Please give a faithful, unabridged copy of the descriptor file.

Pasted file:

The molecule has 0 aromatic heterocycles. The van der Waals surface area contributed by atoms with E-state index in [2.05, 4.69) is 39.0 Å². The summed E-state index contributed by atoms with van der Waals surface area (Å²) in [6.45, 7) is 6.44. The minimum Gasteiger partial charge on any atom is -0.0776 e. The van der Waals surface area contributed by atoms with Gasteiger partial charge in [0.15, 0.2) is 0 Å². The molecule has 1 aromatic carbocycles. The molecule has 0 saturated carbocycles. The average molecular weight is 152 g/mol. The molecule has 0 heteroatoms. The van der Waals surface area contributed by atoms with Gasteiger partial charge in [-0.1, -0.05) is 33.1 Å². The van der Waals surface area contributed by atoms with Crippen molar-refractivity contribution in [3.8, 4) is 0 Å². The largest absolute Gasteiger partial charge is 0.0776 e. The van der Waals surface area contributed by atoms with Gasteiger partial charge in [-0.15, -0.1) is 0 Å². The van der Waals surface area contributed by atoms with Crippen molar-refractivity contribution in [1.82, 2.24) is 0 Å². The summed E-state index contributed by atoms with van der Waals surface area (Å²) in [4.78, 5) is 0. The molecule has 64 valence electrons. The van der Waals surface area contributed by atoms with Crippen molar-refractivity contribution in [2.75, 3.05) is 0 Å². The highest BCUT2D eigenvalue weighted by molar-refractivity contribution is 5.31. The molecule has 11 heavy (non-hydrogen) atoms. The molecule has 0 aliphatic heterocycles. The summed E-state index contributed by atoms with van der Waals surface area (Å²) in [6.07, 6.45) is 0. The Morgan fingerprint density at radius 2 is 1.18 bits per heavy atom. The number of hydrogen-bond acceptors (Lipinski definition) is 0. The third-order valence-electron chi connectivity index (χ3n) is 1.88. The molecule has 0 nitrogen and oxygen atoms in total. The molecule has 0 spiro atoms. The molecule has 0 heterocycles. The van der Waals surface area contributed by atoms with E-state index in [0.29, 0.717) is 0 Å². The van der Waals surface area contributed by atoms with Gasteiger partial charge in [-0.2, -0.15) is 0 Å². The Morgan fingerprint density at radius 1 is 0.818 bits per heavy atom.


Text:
The molecule has 0 aromatic heterocycles. The van der Waals surface area contributed by atoms with E-state index in [2.05, 4.69) is 39.0 Å². The summed E-state index contributed by atoms with van der Waals surface area (Å²) in [6.45, 7) is 6.44. The minimum Gasteiger partial charge on any atom is -0.0776 e. The van der Waals surface area contributed by atoms with Gasteiger partial charge in [0.15, 0.2) is 0 Å². The molecule has 1 aromatic carbocycles. The molecule has 0 saturated carbocycles. The average molecular weight is 152 g/mol. The molecule has 0 heteroatoms. The van der Waals surface area contributed by atoms with Gasteiger partial charge in [-0.1, -0.05) is 33.1 Å². The van der Waals surface area contributed by atoms with Crippen molar-refractivity contribution in [3.8, 4) is 0 Å². The largest absolute Gasteiger partial charge is 0.0776 e. The van der Waals surface area contributed by atoms with Gasteiger partial charge in [-0.15, -0.1) is 0 Å². The van der Waals surface area contributed by atoms with Crippen molar-refractivity contribution in [1.82, 2.24) is 0 Å². The summed E-state index contributed by atoms with van der Waals surface area (Å²) in [4.78, 5) is 0. The molecule has 64 valence electrons. The van der Waals surface area contributed by atoms with Crippen molar-refractivity contribution in [2.75, 3.05) is 0 Å². The highest BCUT2D eigenvalue weighted by molar-refractivity contribution is 5.31. The molecule has 11 heavy (non-hydrogen) atoms. The molecule has 0 aliphatic heterocycles. The summed E-state index contributed by atoms with van der Waals surface area (Å²) in [6.07, 6.45) is 0. The Morgan fingerprint density at radius 2 is 1.18 bits per heavy atom. The number of hydrogen-bond acceptors (Lipinski definition) is 0. The third-order valence-electron chi connectivity index (χ3n) is 1.88. The molecule has 0 nitrogen and oxygen atoms in total. The molecule has 0 spiro atoms. The molecule has 0 heterocycles. The van der Waals surface area contributed by atoms with E-state index in [0.29, 0.717) is 0 Å². The van der Waals surface area contributed by atoms with Gasteiger partial charge in [-0.2, -0.15) is 0 Å². The Morgan fingerprint density at radius 1 is 0.818 bits per heavy atom.